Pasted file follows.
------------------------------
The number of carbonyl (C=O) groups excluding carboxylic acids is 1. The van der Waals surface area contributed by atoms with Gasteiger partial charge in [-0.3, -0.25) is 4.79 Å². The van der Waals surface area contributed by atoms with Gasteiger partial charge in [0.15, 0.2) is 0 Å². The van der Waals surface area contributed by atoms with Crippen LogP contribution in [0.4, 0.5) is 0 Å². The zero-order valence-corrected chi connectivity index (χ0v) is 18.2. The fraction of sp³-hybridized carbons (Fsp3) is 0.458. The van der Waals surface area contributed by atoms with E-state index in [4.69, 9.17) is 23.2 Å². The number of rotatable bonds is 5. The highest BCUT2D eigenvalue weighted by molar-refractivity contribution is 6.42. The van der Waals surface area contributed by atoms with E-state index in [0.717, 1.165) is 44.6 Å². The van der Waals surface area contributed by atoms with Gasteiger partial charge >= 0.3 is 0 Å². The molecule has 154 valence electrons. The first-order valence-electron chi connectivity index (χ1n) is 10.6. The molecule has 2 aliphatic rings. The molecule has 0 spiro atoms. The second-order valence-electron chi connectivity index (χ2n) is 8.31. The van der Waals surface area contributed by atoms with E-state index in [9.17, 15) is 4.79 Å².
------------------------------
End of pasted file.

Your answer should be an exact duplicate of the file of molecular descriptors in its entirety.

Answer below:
The number of carbonyl (C=O) groups excluding carboxylic acids is 1. The van der Waals surface area contributed by atoms with Gasteiger partial charge in [-0.3, -0.25) is 4.79 Å². The van der Waals surface area contributed by atoms with Gasteiger partial charge in [0.15, 0.2) is 0 Å². The van der Waals surface area contributed by atoms with Crippen LogP contribution in [0.4, 0.5) is 0 Å². The zero-order valence-corrected chi connectivity index (χ0v) is 18.2. The fraction of sp³-hybridized carbons (Fsp3) is 0.458. The van der Waals surface area contributed by atoms with E-state index in [4.69, 9.17) is 23.2 Å². The number of rotatable bonds is 5. The highest BCUT2D eigenvalue weighted by molar-refractivity contribution is 6.42. The van der Waals surface area contributed by atoms with E-state index in [0.717, 1.165) is 44.6 Å². The van der Waals surface area contributed by atoms with Gasteiger partial charge >= 0.3 is 0 Å². The molecule has 154 valence electrons. The first-order valence-electron chi connectivity index (χ1n) is 10.6. The molecule has 2 aliphatic rings. The molecule has 0 spiro atoms. The second-order valence-electron chi connectivity index (χ2n) is 8.31. The van der Waals surface area contributed by atoms with E-state index in [9.17, 15) is 4.79 Å².